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New PCB chief Ehsan Mani wants to fight India in legal case

September 05, 2018

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Newly appointed PCB Chairman Ehsan Mani addresses a press conference in Lahore. —AFP
Newly appointed PCB Chairman Ehsan Mani addresses a press conference in Lahore. —AFP

Pakistan's newly elected cricket chairman says he will continue to push his country's case at the ICC dispute committee over India pulling out of two bilateral series.

“Their (Indian) policy has been overall contradicting, because they are always ready to play in multinational tournaments like Asia Cup and World Cup but pull out on bilateral arrangements,” Pakistan Cricket Board (PCB) Chairman Ehsan Mani said on Tuesday.

India cancelled series with Pakistan in 2014 and 2015, claiming political tensions. Pakistan was scheduled to stage both series, and claimed losses of nearly $70 million.

Since then, they have met in the 2015 Cricket World Cup and 2017 Champions Trophy. They are scheduled to meet this month in the Asia Cup in the United Arab Emirates.

Their legal case before the ICC dispute panel begins on October 1.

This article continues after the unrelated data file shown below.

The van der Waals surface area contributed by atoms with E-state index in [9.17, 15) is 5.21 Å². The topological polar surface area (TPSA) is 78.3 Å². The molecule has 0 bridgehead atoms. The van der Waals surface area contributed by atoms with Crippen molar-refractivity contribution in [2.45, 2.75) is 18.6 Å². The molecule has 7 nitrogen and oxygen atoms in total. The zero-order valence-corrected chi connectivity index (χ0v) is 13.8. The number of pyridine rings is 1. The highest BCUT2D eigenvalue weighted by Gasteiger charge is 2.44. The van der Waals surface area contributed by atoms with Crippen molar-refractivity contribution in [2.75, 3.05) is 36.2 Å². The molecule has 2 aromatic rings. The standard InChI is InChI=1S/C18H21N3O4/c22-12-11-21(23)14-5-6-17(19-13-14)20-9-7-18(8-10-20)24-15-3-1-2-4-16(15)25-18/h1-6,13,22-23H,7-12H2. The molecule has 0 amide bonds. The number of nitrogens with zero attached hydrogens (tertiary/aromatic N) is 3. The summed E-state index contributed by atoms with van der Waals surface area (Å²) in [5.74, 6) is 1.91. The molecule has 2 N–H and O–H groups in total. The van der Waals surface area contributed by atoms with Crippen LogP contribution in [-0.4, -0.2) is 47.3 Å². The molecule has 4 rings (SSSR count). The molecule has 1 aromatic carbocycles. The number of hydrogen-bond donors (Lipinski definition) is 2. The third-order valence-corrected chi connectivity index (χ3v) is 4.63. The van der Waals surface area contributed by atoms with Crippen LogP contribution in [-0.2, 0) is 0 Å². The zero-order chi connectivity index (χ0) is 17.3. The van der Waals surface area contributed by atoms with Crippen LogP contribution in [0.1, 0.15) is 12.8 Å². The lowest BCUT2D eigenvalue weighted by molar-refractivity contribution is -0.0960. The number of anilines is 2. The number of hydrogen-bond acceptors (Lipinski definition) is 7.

“If it was at an earlier stage, I could have sat with the BCCI at the table to sort this out, but the process has started and gone too far to be pulled back,” Mani said.

Mani was elected unopposed as chairman for a three-year term on Tuesday in Lahore.

Prime Minister Imran Khan, the patron of the PCB, nominated Mani as a member of the board of governors last month when Najam Sethi resigned as board chairman.

Sethi's resignation was expected as he had a poor relationship with Khan, who was elected prime minister in July general elections.

According to the PCB constitution, the patron can nominate two members on the board.

Mani has considerable cricket administration experience. He previously represented Pakistan on the International Cricket Council from 1996-2002, and served as ICC president from 2003-06.

Mani said he would like to tweak the PCB constitution to diminish the power of the chairman.

“Everywhere in the world it doesn't happen like this, so we have to tweak the constitution,” he said. “The whole system should run only for cricketers, and the importance of the chairman and board members will be toned down.”